[Hpn] WHERE is Usama bin Laden?
William Charles Tinker
Sun, 11 Sep 2005 13:45:48 -0400
Day 1,461 And Counting
>From our September issue: It's the fourth anniversary of September 11 -- and
Osama bin Laden is still at large.
By Michael Tomasky
Web Exclusive: 09.08.05
This September 11 will mark the fourth anniversary of the terrorist attacks
on the United States. The media will focus on the ceremonies at the former
World Trade Center site, the Pentagon, and other cities and towns around the
country that will honor the dead. The Bush administration, meanwhile, will
do its best to remind Americans that today's George W. Bush -- except for
the Watergate-era Richard Nixon, the most unpopular two-term president, at
this point in his tenure, since scienti?c polling began in the 1940s -- is
the same man who led the country through tragedy.
In truth, the anniversary should be the occasion for a thoroughgoing
discussion of how America has combated terrorism in the last four years. And
on that front, even the disaster Bush has created in Iraq takes a back seat
to one overwhelming fact: By the time night falls on September 11, Osama bin
Laden will have been at large for 1,461 days.
America vanquished world fascism in less time: We obtained Germany's
surrender in 1,243 days, Japan's in 1,365. Even the third Punic War, in
which Carthage was burned to the ground and emptied of citizens who were
taken en masse into Roman slavery, lasted around 1,100 days (and troops
needed a little longer to get into position back in 149 B.C.).
* * *
Yes, yes: It can be harder to find one stateless man than to defeat an army
whose troop movements can be tracked. And that would be a good excuse -- if
the Bush administration had bothered to make capturing bin Laden a priority.
John Kerry can't be accused, alas, of having offered a coherent foreign
policy in last year's campaign, but he was dead right when he said the
administration had "outsourced" the job of ?nding the man responsible for
the most deadly attacks ever on American soil. As the journalist Peter
Bergen wrote in The Atlantic last October, we were closing in on al-Qaeda
leadership in December 2001. But the United States decided to leave the
crucial two-week battle of Tora Bora chie?y to local Afghan ?ghters. It was,
Bergen wrote, "a blunder that allowed many members of al-Qaeda, including
Osama bin Laden himself, to slip away."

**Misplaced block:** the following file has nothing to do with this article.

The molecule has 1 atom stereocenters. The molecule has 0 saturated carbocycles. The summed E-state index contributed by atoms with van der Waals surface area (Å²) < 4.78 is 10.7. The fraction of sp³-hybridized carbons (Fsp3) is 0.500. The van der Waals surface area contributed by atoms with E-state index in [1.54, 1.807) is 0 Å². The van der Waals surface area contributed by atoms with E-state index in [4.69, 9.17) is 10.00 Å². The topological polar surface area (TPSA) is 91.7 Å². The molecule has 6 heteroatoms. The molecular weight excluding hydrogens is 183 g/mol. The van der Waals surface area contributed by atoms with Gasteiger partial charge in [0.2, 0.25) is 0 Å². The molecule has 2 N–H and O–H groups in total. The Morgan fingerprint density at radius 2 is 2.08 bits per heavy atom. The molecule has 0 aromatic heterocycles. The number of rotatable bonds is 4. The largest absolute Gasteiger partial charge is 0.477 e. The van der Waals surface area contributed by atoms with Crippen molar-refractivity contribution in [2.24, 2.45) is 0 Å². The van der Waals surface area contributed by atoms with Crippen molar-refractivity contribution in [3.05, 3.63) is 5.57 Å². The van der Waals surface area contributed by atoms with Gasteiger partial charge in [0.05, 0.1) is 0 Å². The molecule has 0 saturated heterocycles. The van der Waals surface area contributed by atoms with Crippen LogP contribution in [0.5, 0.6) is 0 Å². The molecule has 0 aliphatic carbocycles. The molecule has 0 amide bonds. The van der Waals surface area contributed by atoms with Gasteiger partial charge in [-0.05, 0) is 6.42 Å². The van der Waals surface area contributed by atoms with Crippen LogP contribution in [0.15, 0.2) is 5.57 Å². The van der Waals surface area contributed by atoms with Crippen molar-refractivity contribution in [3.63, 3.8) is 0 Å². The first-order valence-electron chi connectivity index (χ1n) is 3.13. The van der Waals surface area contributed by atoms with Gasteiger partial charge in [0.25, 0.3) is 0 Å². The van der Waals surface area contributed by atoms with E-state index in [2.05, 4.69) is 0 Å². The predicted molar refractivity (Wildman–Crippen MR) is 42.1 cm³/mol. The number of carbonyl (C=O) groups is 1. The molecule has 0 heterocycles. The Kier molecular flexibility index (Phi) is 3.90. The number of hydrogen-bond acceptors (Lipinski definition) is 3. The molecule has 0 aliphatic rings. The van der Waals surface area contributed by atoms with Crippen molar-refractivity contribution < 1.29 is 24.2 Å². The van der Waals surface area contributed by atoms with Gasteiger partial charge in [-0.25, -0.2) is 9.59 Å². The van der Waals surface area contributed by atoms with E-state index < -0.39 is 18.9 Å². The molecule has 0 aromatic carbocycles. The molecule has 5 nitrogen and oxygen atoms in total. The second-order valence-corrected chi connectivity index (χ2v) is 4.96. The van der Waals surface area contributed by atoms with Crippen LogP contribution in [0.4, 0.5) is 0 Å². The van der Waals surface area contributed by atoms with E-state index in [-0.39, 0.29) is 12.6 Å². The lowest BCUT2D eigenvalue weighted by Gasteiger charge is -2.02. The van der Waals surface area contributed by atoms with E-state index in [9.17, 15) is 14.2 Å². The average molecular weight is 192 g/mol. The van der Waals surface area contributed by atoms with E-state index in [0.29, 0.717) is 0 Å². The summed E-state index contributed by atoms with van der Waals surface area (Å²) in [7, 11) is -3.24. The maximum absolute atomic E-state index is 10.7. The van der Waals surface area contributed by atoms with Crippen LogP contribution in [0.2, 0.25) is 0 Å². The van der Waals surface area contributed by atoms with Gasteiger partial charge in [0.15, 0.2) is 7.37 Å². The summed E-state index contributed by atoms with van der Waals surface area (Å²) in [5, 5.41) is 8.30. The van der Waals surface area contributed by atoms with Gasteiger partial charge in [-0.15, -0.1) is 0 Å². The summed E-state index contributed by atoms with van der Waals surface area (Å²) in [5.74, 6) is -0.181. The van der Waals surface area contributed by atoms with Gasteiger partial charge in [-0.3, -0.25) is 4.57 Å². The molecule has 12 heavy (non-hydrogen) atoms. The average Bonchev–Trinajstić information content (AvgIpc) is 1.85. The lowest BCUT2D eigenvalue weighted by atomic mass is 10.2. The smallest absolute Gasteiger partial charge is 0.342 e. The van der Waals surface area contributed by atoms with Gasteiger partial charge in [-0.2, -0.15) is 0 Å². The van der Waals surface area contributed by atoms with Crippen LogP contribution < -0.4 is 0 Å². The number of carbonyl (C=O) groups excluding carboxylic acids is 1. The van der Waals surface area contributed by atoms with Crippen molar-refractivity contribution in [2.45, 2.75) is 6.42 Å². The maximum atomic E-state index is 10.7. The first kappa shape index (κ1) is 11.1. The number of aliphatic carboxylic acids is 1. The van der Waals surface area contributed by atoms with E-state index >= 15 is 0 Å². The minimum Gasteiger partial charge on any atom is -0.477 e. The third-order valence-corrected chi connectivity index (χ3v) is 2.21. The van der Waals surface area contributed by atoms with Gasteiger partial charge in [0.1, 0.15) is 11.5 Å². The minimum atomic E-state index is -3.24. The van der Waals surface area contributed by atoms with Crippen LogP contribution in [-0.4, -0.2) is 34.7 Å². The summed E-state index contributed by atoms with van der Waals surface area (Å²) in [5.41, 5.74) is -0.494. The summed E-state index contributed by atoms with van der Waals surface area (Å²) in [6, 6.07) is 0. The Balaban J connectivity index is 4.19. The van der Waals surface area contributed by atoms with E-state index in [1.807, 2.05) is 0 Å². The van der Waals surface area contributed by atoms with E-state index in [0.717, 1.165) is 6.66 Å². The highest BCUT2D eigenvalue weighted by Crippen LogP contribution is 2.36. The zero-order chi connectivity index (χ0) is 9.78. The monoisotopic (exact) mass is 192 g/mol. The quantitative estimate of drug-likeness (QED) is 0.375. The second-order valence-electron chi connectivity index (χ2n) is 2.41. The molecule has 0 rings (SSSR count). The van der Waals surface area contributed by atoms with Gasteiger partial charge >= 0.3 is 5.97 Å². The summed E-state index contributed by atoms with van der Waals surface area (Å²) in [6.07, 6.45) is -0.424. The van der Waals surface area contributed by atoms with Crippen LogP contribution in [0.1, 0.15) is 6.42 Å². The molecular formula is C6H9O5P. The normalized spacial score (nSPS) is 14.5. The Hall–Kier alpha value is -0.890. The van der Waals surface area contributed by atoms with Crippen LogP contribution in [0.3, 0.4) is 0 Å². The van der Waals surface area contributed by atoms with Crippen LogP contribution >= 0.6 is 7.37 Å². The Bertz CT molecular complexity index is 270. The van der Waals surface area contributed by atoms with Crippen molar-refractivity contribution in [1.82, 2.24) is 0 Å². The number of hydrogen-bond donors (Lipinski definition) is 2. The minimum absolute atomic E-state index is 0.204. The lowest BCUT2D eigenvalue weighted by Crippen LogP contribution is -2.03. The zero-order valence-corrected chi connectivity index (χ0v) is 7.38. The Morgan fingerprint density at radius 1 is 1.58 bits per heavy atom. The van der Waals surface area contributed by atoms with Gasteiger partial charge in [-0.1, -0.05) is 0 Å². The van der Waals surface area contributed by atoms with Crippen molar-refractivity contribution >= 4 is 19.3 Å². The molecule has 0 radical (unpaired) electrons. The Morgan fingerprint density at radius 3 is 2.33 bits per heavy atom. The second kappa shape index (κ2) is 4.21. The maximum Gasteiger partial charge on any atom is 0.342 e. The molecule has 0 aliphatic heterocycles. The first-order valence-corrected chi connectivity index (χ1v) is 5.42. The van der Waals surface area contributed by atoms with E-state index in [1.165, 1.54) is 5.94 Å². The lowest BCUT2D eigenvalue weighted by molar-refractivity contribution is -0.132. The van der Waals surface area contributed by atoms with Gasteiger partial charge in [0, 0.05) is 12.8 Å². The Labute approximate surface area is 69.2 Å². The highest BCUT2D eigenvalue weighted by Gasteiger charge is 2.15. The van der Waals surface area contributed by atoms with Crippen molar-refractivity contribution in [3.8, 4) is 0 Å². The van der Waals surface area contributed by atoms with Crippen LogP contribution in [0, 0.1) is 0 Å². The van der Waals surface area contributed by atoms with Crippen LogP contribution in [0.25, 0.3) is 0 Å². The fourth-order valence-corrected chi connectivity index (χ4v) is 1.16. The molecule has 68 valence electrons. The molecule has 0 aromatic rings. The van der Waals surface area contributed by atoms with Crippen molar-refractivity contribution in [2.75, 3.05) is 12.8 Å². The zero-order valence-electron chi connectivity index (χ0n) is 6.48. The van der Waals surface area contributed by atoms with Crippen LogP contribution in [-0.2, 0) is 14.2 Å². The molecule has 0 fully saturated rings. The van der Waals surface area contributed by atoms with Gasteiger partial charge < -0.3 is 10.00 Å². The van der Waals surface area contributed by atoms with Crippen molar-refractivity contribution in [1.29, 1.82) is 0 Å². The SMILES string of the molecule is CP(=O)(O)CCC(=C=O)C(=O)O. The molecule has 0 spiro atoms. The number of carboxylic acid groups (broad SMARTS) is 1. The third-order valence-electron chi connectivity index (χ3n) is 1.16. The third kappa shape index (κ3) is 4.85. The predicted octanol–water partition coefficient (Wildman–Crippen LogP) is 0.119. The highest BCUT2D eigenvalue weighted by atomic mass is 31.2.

And, of course, we know why that battle was left to locals -- and why,
relatedly, we never had more than about 10,000 troops in Afghanistan in
2001. (How's Afghanistan going today? We now have 18,000 troops there, and
2005 has been the deadliest year for U.S. forces since the ?ghting began.)
The Bush administration had already decided, at the very least, to ?nd an
excuse to invade Iraq. We know from Richard Clarke's testimony and other
sources that administration officials, including Bush himself, started
asking the counterterrorism chief to ?nd an Iraqi link to 9-11 from the day
following the attacks. On December 11, 2001 -- right around the time bin
Laden began his escape, possibly the very day -- Vice President Dick Cheney
told FOX News, "If I were Saddam Hussein, I'd be thinking very carefully
about the future, and I'd be looking very closely to see what happened to
the Taliban in Afghanistan."
Whatever the apologists say, the truth is simple: The administration held
back troops from Afghanistan so that it could send 150,000 to Iraq. That,
and nothing else, is the reason bin Laden is still at large.
* * *
But listen closely to the silence: Outside of magazines like this one and a
handful of liberal Web sites, the subject is rarely discussed.
Just imagine bin Laden having been at large this long in President Al Gore's
administration. In fact, it's impossible to imagine, because President Gore,
under such circumstances, wouldn't have lasted this long. You probably didn't
know, until you read this column, the number of days bin Laden has been at
large. But I assure you that if Gore had been president, you and every
American would have known, because the right would have seen to it that you
knew, asking every day, "Where's Osama?" If Gore hadn't been impeached, it's
doubtful he'd have survived a re-election campaign, with Americans aghast at
how weak and immoral a president had to be to permit those 2,700 deaths to
go unavenged this long.
To be sure, the difference is partly a Democratic failure -- they're afraid
of the right-wing noise machine, pure and simple. That's a failure of nerve,
and it's an appalling one.
But the moral failure belongs to Bush and his subordinates and their amen
chorus of slatternly propagandists and so-called intellectuals, who made
great political advantage of 9-11 but spit on the grieving families by
pretending that there is no imperative in seeing justice done for their
losses. They may be able to control the dialogue, but they can't control the
facts -- and the facts condemn them all.
Michael Tomasky is the Prospect's executive editor.